Transportation Gallery

One of the most iconic exhibits in the Museum of Science and Industry is the Transportation Gallery. Thix exhibit is built around many different types of transportation people use every day. At the center of the exhibit is a huge model train display which includes a model of downtown Chicago. As guests visit the airplane walk though exhibit in the 2nd floor, the model train serves as a forced perspective model for people looking out the airplane passenger windows. It appears that you are actually at a very high altitude. The transporation area includes scientific information on steam-powered transportation to modern gasoline-powered race cars.

Henry Crown Space Center

The Henry Crown Space Center is in the lower level of the museum, near the entrance to the Omnimax Dome Theater. This area is a little out of the way, but worth finding. The space center highlights rocket and spacecraft technology developed during the space race between the U.S. and Russia. The visual displays are fantastic. This area was recently updated to include more interactive displays and a section on the future of space travel. Kids who are interested in the science of space and rockets, will love visiting the Henry Crown Space Center.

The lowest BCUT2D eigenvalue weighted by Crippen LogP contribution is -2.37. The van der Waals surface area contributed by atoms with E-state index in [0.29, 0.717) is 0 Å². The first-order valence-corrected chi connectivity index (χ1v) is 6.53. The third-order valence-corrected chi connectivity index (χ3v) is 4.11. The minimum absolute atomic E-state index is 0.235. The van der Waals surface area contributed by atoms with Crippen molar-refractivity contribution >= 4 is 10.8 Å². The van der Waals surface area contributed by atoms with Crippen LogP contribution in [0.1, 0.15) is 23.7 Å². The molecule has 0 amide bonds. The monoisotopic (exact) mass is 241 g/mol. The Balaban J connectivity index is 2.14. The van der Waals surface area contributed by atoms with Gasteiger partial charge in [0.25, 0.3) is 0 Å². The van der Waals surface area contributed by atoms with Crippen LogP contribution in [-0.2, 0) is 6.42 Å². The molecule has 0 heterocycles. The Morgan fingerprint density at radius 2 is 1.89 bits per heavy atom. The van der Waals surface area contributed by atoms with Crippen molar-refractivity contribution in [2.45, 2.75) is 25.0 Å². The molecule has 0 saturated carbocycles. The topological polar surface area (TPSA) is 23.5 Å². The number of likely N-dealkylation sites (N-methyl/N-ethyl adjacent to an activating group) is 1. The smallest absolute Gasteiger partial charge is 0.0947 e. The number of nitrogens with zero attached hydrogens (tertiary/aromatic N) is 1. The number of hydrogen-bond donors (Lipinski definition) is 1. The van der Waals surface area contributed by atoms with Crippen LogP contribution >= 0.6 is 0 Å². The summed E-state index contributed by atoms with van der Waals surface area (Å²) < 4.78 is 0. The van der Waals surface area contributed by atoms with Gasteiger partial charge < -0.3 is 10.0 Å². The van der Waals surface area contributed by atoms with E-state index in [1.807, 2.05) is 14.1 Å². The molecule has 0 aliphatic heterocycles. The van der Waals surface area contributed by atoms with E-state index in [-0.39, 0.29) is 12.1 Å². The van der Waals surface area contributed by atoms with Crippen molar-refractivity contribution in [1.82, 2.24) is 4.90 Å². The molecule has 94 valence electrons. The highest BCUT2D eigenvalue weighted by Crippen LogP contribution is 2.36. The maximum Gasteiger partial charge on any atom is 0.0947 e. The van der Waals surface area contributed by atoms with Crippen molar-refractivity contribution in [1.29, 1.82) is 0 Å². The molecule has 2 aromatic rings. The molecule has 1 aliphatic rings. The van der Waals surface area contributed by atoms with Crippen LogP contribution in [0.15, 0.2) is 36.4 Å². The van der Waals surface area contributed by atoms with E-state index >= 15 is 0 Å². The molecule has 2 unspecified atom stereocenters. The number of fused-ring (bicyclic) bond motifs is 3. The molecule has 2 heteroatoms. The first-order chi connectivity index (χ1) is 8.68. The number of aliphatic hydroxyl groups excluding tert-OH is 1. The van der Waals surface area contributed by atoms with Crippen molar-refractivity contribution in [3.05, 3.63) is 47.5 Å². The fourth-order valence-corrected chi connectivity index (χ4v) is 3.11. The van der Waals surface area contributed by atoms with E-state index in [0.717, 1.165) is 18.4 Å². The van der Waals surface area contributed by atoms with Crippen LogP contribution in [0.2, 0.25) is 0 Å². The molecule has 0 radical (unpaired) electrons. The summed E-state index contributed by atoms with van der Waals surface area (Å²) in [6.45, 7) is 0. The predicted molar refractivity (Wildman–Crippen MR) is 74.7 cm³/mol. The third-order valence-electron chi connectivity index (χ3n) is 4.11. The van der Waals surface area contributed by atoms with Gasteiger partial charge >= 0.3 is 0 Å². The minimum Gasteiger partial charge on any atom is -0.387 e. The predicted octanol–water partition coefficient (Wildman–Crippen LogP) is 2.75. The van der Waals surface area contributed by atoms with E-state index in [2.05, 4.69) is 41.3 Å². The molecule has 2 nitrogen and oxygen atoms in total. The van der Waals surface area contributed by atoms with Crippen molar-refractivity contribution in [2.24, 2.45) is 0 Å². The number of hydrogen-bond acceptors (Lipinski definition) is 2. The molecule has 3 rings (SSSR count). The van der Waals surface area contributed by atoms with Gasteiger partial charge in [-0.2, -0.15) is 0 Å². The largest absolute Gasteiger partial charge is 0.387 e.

Things for Younger Visitors to Do at the Museum of Science & Industry

The top things for younger visitors to see in the museum as the Idea Factory, Farm Tech, and the Baby Chick Hatchery. The Idea Factory is one of the best areas in any museum for younger kids, construction, water play, pretend play, and more are all here. At Farm Tech kids can learn about the science and equipment behind farming. Kids can even climb inside a real John Deere Tractor and Combine. Kids of any age will want to visit the baby chick hatchery, where each day new chicks hatch.

More About the Museum of Science and Industry

These exhibits only highlight a few of the many things to see at Chicago's Museum of Science and Industry. There are also major exhibits that on display that only stay for a set time in the museum. These exhibits typically are worth visting the museum, just to experience all they have to offer. In addition, to the highlighted permanent exhibits and temporary exhibits some of the other things to see at MSI include the U-505 German submarine, the Swiss Jolly Ball, the Omnimax Theater, Earth Revealed, the Silver Streak Train (Pioneer Zephyr), Networld, You! The Experience, and much more!

Located on the east side of downtown Chicago, east of Chinatown, the easiest way to access the Museum of Science and Industry from downtown is Lake Shore Drive. The museum accepts the CityPASS discount card. They also offer discounted tickets for City of Chicago residents. Keep in mind that the museum also offers over 50 free admission days to State of Illinois residents each. This is a great program for Illinois residents, but crowds may be higher on these days if you are visiting from out of state. Check the museum's website for the days when free admission is offered to plan your trip.

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posted by Admin